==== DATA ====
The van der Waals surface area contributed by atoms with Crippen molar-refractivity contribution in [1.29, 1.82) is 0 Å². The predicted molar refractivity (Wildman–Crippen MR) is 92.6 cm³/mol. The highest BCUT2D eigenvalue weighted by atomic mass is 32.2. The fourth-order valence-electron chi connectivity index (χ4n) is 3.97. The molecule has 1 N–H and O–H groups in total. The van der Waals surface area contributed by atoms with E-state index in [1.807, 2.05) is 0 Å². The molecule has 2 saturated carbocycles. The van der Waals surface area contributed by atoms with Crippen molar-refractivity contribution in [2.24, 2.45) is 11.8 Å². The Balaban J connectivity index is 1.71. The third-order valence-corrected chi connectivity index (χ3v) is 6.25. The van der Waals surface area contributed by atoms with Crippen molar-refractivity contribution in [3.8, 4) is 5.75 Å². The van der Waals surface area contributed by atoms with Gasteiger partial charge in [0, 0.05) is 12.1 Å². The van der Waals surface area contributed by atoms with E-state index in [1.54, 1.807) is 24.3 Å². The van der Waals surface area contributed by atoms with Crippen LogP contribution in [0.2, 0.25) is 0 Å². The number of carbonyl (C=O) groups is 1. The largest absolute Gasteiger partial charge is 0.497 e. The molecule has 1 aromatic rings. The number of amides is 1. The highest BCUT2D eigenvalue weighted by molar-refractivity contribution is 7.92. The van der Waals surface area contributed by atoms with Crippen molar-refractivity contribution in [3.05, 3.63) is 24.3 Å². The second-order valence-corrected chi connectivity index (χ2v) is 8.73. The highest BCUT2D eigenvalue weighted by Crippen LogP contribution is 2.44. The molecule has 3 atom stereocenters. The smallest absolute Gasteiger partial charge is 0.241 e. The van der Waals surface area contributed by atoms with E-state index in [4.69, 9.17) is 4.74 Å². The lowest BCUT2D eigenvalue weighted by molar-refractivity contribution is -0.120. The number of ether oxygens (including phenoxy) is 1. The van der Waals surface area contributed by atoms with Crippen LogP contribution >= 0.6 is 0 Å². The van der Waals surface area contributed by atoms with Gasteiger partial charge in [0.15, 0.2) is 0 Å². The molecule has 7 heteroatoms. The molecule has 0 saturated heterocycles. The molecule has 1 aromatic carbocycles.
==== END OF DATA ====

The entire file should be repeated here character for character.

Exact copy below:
The van der Waals surface area contributed by atoms with Crippen molar-refractivity contribution in [1.29, 1.82) is 0 Å². The predicted molar refractivity (Wildman–Crippen MR) is 92.6 cm³/mol. The highest BCUT2D eigenvalue weighted by atomic mass is 32.2. The fourth-order valence-electron chi connectivity index (χ4n) is 3.97. The molecule has 1 N–H and O–H groups in total. The van der Waals surface area contributed by atoms with E-state index in [1.807, 2.05) is 0 Å². The molecule has 2 saturated carbocycles. The van der Waals surface area contributed by atoms with Crippen molar-refractivity contribution in [2.24, 2.45) is 11.8 Å². The Balaban J connectivity index is 1.71. The third-order valence-corrected chi connectivity index (χ3v) is 6.25. The van der Waals surface area contributed by atoms with Crippen molar-refractivity contribution in [3.8, 4) is 5.75 Å². The van der Waals surface area contributed by atoms with Gasteiger partial charge in [0, 0.05) is 12.1 Å². The van der Waals surface area contributed by atoms with E-state index in [1.54, 1.807) is 24.3 Å². The van der Waals surface area contributed by atoms with Crippen LogP contribution in [0.2, 0.25) is 0 Å². The number of carbonyl (C=O) groups is 1. The largest absolute Gasteiger partial charge is 0.497 e. The molecule has 1 aromatic rings. The number of amides is 1. The highest BCUT2D eigenvalue weighted by molar-refractivity contribution is 7.92. The van der Waals surface area contributed by atoms with Crippen molar-refractivity contribution in [3.05, 3.63) is 24.3 Å². The second-order valence-corrected chi connectivity index (χ2v) is 8.73. The highest BCUT2D eigenvalue weighted by Crippen LogP contribution is 2.44. The molecule has 3 atom stereocenters. The smallest absolute Gasteiger partial charge is 0.241 e. The van der Waals surface area contributed by atoms with E-state index in [4.69, 9.17) is 4.74 Å². The lowest BCUT2D eigenvalue weighted by molar-refractivity contribution is -0.120. The number of ether oxygens (including phenoxy) is 1. The van der Waals surface area contributed by atoms with Crippen LogP contribution >= 0.6 is 0 Å². The van der Waals surface area contributed by atoms with Gasteiger partial charge in [0.15, 0.2) is 0 Å². The molecule has 7 heteroatoms. The molecule has 0 saturated heterocycles. The molecule has 1 aromatic carbocycles.